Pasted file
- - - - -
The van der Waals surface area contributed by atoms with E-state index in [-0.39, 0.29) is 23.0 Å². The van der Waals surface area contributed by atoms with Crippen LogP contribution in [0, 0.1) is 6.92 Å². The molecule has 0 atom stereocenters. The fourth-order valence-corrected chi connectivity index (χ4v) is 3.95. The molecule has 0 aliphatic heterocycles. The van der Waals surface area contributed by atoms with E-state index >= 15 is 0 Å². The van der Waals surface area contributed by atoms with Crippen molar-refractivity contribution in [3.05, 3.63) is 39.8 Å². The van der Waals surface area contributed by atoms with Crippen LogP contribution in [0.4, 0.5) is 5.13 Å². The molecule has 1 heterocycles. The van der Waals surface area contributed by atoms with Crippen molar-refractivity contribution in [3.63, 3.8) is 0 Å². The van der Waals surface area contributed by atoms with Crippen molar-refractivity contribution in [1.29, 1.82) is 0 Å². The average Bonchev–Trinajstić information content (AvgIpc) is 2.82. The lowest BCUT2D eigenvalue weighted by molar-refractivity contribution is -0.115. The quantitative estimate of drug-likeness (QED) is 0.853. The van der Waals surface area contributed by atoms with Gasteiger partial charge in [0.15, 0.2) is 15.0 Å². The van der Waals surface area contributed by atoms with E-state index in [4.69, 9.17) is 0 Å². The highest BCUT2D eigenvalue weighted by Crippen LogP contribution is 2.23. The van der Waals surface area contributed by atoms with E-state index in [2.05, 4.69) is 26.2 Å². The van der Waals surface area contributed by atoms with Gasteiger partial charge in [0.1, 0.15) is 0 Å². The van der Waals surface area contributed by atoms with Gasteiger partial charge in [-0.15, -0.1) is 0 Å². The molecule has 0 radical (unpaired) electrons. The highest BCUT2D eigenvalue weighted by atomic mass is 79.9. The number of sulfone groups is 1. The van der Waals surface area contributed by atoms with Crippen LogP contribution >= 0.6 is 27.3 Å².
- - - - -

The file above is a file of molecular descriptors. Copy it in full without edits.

The van der Waals surface area contributed by atoms with E-state index in [-0.39, 0.29) is 23.0 Å². The van der Waals surface area contributed by atoms with Crippen LogP contribution in [0, 0.1) is 6.92 Å². The molecule has 0 atom stereocenters. The fourth-order valence-corrected chi connectivity index (χ4v) is 3.95. The molecule has 0 aliphatic heterocycles. The van der Waals surface area contributed by atoms with E-state index >= 15 is 0 Å². The van der Waals surface area contributed by atoms with Crippen molar-refractivity contribution in [3.05, 3.63) is 39.8 Å². The van der Waals surface area contributed by atoms with Crippen LogP contribution in [0.4, 0.5) is 5.13 Å². The molecule has 1 heterocycles. The van der Waals surface area contributed by atoms with Crippen molar-refractivity contribution in [3.63, 3.8) is 0 Å². The van der Waals surface area contributed by atoms with Crippen molar-refractivity contribution in [1.29, 1.82) is 0 Å². The average Bonchev–Trinajstić information content (AvgIpc) is 2.82. The lowest BCUT2D eigenvalue weighted by molar-refractivity contribution is -0.115. The quantitative estimate of drug-likeness (QED) is 0.853. The van der Waals surface area contributed by atoms with Gasteiger partial charge in [0.15, 0.2) is 15.0 Å². The van der Waals surface area contributed by atoms with E-state index in [4.69, 9.17) is 0 Å². The highest BCUT2D eigenvalue weighted by Crippen LogP contribution is 2.23. The van der Waals surface area contributed by atoms with E-state index in [2.05, 4.69) is 26.2 Å². The van der Waals surface area contributed by atoms with Gasteiger partial charge in [0.1, 0.15) is 0 Å². The van der Waals surface area contributed by atoms with Gasteiger partial charge in [-0.15, -0.1) is 0 Å². The molecule has 0 radical (unpaired) electrons. The highest BCUT2D eigenvalue weighted by atomic mass is 79.9. The number of sulfone groups is 1. The van der Waals surface area contributed by atoms with Crippen LogP contribution >= 0.6 is 27.3 Å².